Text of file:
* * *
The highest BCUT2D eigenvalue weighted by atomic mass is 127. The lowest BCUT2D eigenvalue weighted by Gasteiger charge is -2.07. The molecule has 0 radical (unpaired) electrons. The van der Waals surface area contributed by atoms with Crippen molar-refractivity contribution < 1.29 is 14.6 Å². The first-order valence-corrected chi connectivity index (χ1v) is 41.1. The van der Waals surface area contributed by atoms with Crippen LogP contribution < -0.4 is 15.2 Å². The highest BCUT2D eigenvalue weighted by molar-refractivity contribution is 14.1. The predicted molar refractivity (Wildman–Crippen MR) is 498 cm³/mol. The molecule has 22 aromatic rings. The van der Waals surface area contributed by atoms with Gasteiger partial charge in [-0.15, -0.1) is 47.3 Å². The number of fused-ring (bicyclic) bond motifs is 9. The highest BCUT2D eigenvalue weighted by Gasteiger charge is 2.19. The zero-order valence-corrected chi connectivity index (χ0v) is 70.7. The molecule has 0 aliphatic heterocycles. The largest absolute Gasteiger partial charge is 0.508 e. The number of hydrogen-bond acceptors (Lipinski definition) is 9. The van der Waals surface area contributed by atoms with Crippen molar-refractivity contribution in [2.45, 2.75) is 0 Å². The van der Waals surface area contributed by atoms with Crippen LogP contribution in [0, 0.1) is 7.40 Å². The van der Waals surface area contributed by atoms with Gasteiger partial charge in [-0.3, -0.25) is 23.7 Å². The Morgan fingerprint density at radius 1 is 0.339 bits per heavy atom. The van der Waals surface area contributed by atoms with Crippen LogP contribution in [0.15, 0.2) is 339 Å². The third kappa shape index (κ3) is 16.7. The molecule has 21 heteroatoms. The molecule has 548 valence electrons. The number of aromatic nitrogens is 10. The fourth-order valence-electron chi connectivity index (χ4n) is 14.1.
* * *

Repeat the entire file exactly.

The highest BCUT2D eigenvalue weighted by atomic mass is 127. The lowest BCUT2D eigenvalue weighted by Gasteiger charge is -2.07. The molecule has 0 radical (unpaired) electrons. The van der Waals surface area contributed by atoms with Crippen molar-refractivity contribution < 1.29 is 14.6 Å². The first-order valence-corrected chi connectivity index (χ1v) is 41.1. The van der Waals surface area contributed by atoms with Crippen LogP contribution < -0.4 is 15.2 Å². The highest BCUT2D eigenvalue weighted by molar-refractivity contribution is 14.1. The predicted molar refractivity (Wildman–Crippen MR) is 498 cm³/mol. The molecule has 22 aromatic rings. The van der Waals surface area contributed by atoms with Gasteiger partial charge in [-0.15, -0.1) is 47.3 Å². The number of fused-ring (bicyclic) bond motifs is 9. The highest BCUT2D eigenvalue weighted by Gasteiger charge is 2.19. The zero-order valence-corrected chi connectivity index (χ0v) is 70.7. The molecule has 0 aliphatic heterocycles. The largest absolute Gasteiger partial charge is 0.508 e. The number of hydrogen-bond acceptors (Lipinski definition) is 9. The van der Waals surface area contributed by atoms with Crippen molar-refractivity contribution in [2.45, 2.75) is 0 Å². The van der Waals surface area contributed by atoms with Crippen LogP contribution in [0, 0.1) is 7.40 Å². The van der Waals surface area contributed by atoms with Gasteiger partial charge in [-0.3, -0.25) is 23.7 Å². The Morgan fingerprint density at radius 1 is 0.339 bits per heavy atom. The van der Waals surface area contributed by atoms with Crippen LogP contribution in [0.15, 0.2) is 339 Å². The third kappa shape index (κ3) is 16.7. The molecule has 21 heteroatoms. The molecule has 548 valence electrons. The number of aromatic nitrogens is 10. The fourth-order valence-electron chi connectivity index (χ4n) is 14.1.